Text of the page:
A tick is a small, blood-sucking mite that can spread Lyme disease. We explain how to remove it safely.
Medically reviewed by Dr Juliet McGrattan (MBChB) and based on a text by Dr Carl J Brandt
Concerned you might have a tick bite? If you think think you’ve been bitten by a tick, it’s important to safely remove it as soon as possible. While a tick on the body doesn’t usually cause any discomfort, the longer it remains attached to you, the greater the risk of it passing on Lyme disease and other infections. Here is everything you need to know about ticks including safe removal tips:
What is a tick?
A tick is a small, blood-sucking mite (not to be confused with tics, which are rapid, repetitive involuntary contractions of a group of muscles, causing bodily movements, or vocal sounds).
Normally ticks live on blood from larger animals, like deer or small mammals, but they may also attach themselves to humans. The tick sits on tall grass and trees, waiting for a possible ‘host’ (such as a human) to walk by. If a tick attaches itself to someone, it will typically find its way to a warm, moist and dark place on the body (like the crotch or the armpit). Often the person carrying the tick is completely unaware it is attached to them.
The tick will then insert a probe into the skin and begin sucking blood. In most cases the tick will leave after a while (simply by disconnecting and falling off the skin), or the host will get rid of it without any harm having been done.
What is a tick bite infection?
Occasionally, the tick carries micro-organisms, including bacteria, viruses and protozoa which can lead to an infection. For example, in the UK ticks may carry a small bacterium called Borrelia burgdorferi in their stomach, which is passed into a human during the blood-sucking process. This can cause an infection known as Lyme disease.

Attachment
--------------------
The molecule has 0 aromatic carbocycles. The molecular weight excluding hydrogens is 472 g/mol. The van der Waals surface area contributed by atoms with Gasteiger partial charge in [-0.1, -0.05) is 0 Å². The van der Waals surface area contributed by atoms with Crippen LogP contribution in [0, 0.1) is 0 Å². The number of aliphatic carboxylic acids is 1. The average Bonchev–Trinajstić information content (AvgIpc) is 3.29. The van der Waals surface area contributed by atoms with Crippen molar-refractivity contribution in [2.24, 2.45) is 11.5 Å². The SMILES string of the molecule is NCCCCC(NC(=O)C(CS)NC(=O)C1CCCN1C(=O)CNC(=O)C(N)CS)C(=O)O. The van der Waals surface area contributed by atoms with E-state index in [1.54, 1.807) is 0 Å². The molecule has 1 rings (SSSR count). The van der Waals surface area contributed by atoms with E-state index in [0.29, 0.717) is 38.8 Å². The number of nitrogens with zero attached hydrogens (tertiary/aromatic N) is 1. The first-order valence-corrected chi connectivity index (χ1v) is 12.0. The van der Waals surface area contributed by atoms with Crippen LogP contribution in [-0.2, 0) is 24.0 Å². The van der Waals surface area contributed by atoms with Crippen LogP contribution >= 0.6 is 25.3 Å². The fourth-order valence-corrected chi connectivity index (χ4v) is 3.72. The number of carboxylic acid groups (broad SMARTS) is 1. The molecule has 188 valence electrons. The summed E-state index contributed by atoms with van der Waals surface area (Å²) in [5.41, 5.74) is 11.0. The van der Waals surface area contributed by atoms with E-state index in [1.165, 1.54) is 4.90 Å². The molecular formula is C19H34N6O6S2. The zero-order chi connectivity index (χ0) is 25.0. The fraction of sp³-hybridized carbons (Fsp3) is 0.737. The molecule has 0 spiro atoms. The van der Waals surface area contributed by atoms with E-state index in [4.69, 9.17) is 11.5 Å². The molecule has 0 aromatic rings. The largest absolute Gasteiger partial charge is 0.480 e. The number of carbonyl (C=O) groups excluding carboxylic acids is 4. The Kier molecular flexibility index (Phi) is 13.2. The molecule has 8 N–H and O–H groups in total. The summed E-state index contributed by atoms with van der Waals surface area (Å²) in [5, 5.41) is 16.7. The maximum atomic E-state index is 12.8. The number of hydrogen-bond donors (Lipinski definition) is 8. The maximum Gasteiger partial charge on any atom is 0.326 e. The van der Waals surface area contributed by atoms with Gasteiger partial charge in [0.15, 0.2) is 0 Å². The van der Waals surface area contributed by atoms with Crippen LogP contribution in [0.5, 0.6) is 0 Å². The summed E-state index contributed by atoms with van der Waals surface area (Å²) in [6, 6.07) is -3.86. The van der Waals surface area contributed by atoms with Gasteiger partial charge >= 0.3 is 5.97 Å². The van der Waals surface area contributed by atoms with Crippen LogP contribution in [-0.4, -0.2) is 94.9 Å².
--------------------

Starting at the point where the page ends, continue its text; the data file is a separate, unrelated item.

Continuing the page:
The longer the tick remains attached to the person’s skin, the greater the risk of catching a tick-borne disease, especially if it is there for more than 36 hours.
The longer the tick remains attached to the person’s skin, the greater the risk of catching a tick-borne disease.
There are many other tick-borne diseases around the world, for example Rocky Mountain Fever (caused by an infection with an organism called Rickettsia rickettsia) in East and South West USA, and Crimean-Congo Haemorrhagic Fever (caused by a virus) in Southern Asia, Northern Africa and Southern Europe.
If you think you might have an infection, make an emergency appointment with your GP to get it checked out.
Why is it important to remove a tick?
A tick on the body doesn’t usually cause any pain, but it is still important to get rid of it because of the risk of Lyme disease or other infections.
Lyme disease is the most common tick-borne infectious disease in Europe and North America. Around 1,000 cases are estimated to occur every year in England and Wales, according to Public Health England.
Up to 15 per cent of these occur in people travelling abroad. But the rest typically occur when people visit countryside areas – such as Exmoor, the New Forest, the Yorkshire Moors or the Highlands of Scotland where tick-carrying animals such as deer are found.
What is Lyme disease?
Lyme disease is a condition caused by infection with the bacteria Borrelia burgdorferi, which may be carried by hard-bodied ticks (Ixodes ricinus) commonly known as deer or sheep ticks.
The disease is typically picked up in temperate regions of the northern hemisphere, usually in forested woodland or heathland areas, where small mammals and birds form the reservoir for the Borrelia burgdorferi bacteria.